By Nicholas Perugini, Trending Writer
For years, people have been questioning Facebook’s private data collection policies, specifically what type of data they collect and whom they sell it too. This became a more heated issue with the 2016 Presidential election as campaigns took to social media to get their message across. In 2017, the New York Times reported on Russian efforts to use Facebook ads to sow discontent among the American people and cause distrust in American political intuitions. Russia was able to use Facebook’s ad services to target voters who were vulnerable to such ads. Since then, Facebook has been under heavy scrutiny for allowing a foreign power to influence the U.S. public. As reporters began to investigate Facebook for more breach of ethics, a whistle-blower revealed himself to the public.
Christopher Wylie, a research director at the British political consulting firm Cambridge Analytical, revealed to the public that the company had handled personal data of American voters from Facebook and sold it to political campaigns. This type of shady dealing had been going on since 2014 and Cambridge Analytical has sold information to high-level politicians, like President Trump’s new nation security advisor John Bolton, as reported by the New York Times. As more information was revealed, users were shocked to see that their personal information was being used without their knowledge. A report from CNBC says that over 87 million Facebook users had their information given to Cambridge Analytical. This estimate is up from the initial 50 million estimate that Facebook gave earlier last month.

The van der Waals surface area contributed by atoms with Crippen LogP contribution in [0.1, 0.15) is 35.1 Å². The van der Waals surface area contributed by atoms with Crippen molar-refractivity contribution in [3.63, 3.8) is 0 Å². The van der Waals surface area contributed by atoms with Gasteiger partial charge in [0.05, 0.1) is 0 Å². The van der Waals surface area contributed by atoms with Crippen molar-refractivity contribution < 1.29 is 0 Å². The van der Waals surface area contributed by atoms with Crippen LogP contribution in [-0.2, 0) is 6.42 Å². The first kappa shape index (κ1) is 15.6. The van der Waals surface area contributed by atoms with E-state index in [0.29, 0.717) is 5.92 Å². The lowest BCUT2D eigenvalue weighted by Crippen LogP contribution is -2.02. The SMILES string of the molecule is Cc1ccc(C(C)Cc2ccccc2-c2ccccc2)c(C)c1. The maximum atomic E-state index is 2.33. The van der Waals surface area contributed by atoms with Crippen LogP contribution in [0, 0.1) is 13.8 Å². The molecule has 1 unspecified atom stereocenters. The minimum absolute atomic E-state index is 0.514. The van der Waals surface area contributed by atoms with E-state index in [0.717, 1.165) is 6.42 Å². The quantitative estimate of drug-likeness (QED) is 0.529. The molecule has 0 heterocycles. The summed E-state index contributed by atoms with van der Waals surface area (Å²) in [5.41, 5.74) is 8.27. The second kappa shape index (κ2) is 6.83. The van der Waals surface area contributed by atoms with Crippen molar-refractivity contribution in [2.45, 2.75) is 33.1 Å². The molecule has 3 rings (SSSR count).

For the past two years, Facebook has been under scrutiny and for some users the scandals have been too much. Now #deletefacebook has begun to trend as users show their displeasure with the company’s policies. Even some notable celebrities like Will Ferrell and Cher have deceived to delete their accounts, showing solidarity with the movement.
As Facebook reels from this new scandal, Mark Zuckerberg has been called to testify in front of Congress to explain the situation. British Parliament has also called for Zuckerberg to appear, but he snubbed them, instead sending a representative to parliament. With reports from CBS that Zuckerberg has deleted messages, it seems as if Facebook is in damage control mode and is trying to stop any more investigations. While it is uncertain if many users will actually delete their Facebook accounts, this recent scandal has brought attention to the dangers of the online world.
A version of this article appeared in the Tuesday, April 10th print edition.
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